Some Democrats and labor unions have said they could support a big infrastructure package, though the White House has not specified how it plans to finance a package that includes roads, bridges, airports and broadband capability, among other things.

Mnuchin said Friday that the package would probably include several hundred billion dollars in public money but that the rest would be financed by the private sector, with public support as incentives. Democrats are wary of that approach and prefer more direct government spending.

Many Democrats and Republicans have tried - but failed - to pull off tax revisions in recent years. A principal reason changing the tax code is so difficult is because interest groups flood Washington looking for tax cuts but fight vigorously against any measure that would increase their bills.

"It's very, very hard to get done," said Doug Holtz-Eakin, a former director of the Congressional Budget Office who served as economic adviser to Sen. John McCain, R-Ariz., when he ran for president in 2008. "There are tons of different interests involved, and there are very different views within the Republican Party. Now you are going to enter into a second exercise of that type where you have clear evidence that holdouts can kill it. That empowers the holdouts."

Gingrich said the White House could learn some lessons from the failed House health-care effort and change its approach going forward.

"I hope [Trump is] going to decide that he has to have a much more hands-on approach to drafting these things and can't just assume that it's going to show up," Gingrich said.

Despite contentions by White House press secretary Sean Spicer that Trump "left everything on the field" while lobbying for the health-care bill, other Republicans suggested he could have played a more assertive role starting earlier in the process.

"If Trump is going to be best advocate, he needs to be more aggressive," Heye said. "I'd try to do some sort of autopsy and figure out how to do this better."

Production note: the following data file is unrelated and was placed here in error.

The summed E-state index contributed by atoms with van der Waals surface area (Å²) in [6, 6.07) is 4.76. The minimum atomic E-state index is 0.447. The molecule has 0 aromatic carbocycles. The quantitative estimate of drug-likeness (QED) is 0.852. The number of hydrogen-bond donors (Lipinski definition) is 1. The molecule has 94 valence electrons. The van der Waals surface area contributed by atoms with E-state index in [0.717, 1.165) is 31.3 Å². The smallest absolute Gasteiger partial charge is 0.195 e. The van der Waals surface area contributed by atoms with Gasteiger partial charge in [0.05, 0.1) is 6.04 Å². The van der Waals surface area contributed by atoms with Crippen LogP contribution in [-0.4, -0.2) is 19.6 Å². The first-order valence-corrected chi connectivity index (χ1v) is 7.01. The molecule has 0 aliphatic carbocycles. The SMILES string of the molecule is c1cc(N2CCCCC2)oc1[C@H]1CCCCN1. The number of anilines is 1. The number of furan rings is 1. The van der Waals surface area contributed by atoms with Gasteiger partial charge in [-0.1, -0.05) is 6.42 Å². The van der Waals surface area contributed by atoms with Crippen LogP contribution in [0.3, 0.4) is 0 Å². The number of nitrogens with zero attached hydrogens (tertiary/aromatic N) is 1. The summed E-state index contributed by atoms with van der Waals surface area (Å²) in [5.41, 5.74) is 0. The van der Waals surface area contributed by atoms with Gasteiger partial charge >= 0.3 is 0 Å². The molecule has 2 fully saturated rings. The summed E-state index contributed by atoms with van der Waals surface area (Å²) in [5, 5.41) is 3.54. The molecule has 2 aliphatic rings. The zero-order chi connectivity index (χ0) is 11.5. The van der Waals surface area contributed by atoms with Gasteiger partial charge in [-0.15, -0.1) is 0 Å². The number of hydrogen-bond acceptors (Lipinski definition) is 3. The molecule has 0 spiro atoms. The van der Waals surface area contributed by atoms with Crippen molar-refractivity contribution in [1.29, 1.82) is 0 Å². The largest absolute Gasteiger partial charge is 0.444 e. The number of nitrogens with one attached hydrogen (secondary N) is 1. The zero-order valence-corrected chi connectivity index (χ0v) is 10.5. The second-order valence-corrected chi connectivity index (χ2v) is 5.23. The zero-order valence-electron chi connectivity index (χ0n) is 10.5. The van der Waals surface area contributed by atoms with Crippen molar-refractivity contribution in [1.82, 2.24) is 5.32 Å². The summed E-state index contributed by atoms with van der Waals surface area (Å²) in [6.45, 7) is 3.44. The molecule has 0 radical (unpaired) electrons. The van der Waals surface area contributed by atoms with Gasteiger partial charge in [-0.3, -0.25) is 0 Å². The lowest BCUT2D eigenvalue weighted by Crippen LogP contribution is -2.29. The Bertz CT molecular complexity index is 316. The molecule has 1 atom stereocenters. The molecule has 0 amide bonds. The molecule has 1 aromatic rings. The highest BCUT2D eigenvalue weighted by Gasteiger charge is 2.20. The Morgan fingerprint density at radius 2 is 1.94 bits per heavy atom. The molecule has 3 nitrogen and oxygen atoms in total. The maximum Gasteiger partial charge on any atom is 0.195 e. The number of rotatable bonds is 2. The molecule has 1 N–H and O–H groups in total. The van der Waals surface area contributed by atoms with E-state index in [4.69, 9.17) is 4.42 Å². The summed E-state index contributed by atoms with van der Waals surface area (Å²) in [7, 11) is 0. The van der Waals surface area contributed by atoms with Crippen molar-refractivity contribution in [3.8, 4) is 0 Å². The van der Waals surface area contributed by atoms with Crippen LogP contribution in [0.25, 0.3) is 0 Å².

Democratic leaders said Republicans would be doomed to failure in future debates if they didn't seek to build more consensus.

"We don't know what they'll do with tax reform," said Senate Minority Leader Charles Schumer, D-N.Y., who warned, "if it's huge tax cuts for the wealthy . . . it won't fly."

Looming on the Senate calendar is a confirmation vote for Gorsuch for the Supreme Court. Senate Democrats have said they plan to force Gorsuch to clear a 60-vote procedural hurdle, forcing Republicans to try to find eight Democrats to cross over and vote to advance the nomination.

Republicans have raised the prospect of turning to the "nuclear option" to force through Gorsuch's nomination, a rule change that could further strain relations beyond the parties and undermine prospects for cooperation on other matters.

Beyond Gorsuch, Congress is facing a late-April deadline to pass a stopgap spending bill to keep the federal government running. That could also spark a partisan clash that could risk a government shutdown.

Senate Democrats have warned that they are willing to risk a shutdown fight if Republicans include funding in that package to construct a U.S.-Mexico border wall, another marquee campaign promise from Trump.

Budget analysts fear Congress must also reach an agreement to raise or suspend the debt ceiling by August or September or the Treasury Department could run out of flexibility to continue paying the government's bills.

Trump, on Friday and in the days leading up to the vote, seemed undaunted by the challenges ahead.

"I hope that it's going to all work out," he told a House Republican dinner before the collapse of the health-care bill. "Then we immediately start on the tax cuts, and they're going to be really fantastic, and I am looking forward to that one. That one's going to be fun."